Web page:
Haritz Arzelus


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Impact of Automatic Segmentation on the Quality, Productivity and Self-reported Post-editing Effort of Intralingual Subtitles
Aitor Álvarez | Marina Balenciaga | Arantza del Pozo | Haritz Arzelus | Anna Matamala | Carlos-D. Martínez-Hinarejos
Proceedings of the Tenth International Conference on Language Resources and Evaluation (LREC'16)

This paper describes the evaluation methodology followed to measure the impact of using a machine learning algorithm to automatically segment intralingual subtitles. The segmentation quality, productivity and self-reported post-editing effort achieved with such approach are shown to improve those obtained by the technique based in counting characters, mainly employed for automatic subtitle segmentation currently. The corpus used to train and test the proposed automated segmentation method is also described and shared with the community, in order to foster further research in this area.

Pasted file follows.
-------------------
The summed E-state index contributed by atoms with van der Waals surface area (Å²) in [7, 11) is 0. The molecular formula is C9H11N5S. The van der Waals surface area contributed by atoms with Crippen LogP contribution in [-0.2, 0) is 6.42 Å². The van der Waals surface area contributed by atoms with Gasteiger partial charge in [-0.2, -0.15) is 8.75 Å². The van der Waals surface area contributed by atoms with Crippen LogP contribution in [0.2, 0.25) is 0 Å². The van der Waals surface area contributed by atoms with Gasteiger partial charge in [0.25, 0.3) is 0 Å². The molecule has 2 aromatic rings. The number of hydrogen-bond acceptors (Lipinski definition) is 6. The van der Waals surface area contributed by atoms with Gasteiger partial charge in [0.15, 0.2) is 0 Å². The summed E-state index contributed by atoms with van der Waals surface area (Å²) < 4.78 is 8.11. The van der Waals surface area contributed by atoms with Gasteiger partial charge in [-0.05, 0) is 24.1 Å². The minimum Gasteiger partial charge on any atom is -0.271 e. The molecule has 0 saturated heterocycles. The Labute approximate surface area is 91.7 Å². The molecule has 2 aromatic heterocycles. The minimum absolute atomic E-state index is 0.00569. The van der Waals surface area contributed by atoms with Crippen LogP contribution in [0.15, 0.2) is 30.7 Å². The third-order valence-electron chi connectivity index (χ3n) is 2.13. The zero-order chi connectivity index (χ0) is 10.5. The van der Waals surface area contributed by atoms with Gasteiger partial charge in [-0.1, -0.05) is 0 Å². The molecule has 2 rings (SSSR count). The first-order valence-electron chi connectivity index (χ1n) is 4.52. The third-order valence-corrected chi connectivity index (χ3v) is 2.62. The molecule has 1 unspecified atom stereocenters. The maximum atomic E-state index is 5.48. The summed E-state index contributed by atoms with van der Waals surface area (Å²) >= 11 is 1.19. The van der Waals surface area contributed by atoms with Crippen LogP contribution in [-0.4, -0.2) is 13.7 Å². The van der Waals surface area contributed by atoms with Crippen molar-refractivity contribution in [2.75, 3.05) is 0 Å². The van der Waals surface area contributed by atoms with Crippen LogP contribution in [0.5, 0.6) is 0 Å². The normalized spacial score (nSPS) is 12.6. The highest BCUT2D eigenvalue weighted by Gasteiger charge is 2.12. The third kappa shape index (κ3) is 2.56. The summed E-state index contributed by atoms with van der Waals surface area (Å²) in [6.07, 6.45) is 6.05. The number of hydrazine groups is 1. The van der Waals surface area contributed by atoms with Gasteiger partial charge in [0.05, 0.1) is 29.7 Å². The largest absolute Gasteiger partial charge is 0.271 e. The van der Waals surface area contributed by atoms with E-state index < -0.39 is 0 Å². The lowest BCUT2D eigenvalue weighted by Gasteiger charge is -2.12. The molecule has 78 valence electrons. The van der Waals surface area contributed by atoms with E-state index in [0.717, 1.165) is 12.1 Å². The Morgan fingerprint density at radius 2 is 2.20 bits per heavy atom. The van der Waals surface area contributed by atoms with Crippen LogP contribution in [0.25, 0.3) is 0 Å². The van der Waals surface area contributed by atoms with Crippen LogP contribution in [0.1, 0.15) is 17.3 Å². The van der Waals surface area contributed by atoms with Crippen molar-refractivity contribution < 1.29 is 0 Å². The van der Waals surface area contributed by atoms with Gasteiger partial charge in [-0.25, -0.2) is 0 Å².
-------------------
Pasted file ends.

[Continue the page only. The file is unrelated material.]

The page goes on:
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Phoneme Similarity Matrices to Improve Long Audio Alignment for Automatic Subtitling
Pablo Ruiz | Aitor Álvarez | Haritz Arzelus
Proceedings of the Ninth International Conference on Language Resources and Evaluation (LREC'14)

Long audio alignment systems for Spanish and English are presented, within an automatic subtitling application. Language-specific phone decoders automatically recognize audio contents at phoneme level. At the same time, language-dependent grapheme-to-phoneme modules perform a transcription of the script for the audio. A dynamic programming algorithm (Hirschberg’s algorithm) finds matches between the phonemes automatically recognized by the phone decoder and the phonemes in the script’s transcription. Alignment accuracy is evaluated when scoring alignment operations with a baseline binary matrix, and when scoring alignment operations with several continuous-score matrices, based on phoneme similarity as assessed through comparing multivalued phonological features. Alignment accuracy results are reported at phoneme, word and subtitle level. Alignment accuracy when using the continuous scoring matrices based on phonological similarity was clearly higher than when using the baseline binary matrix.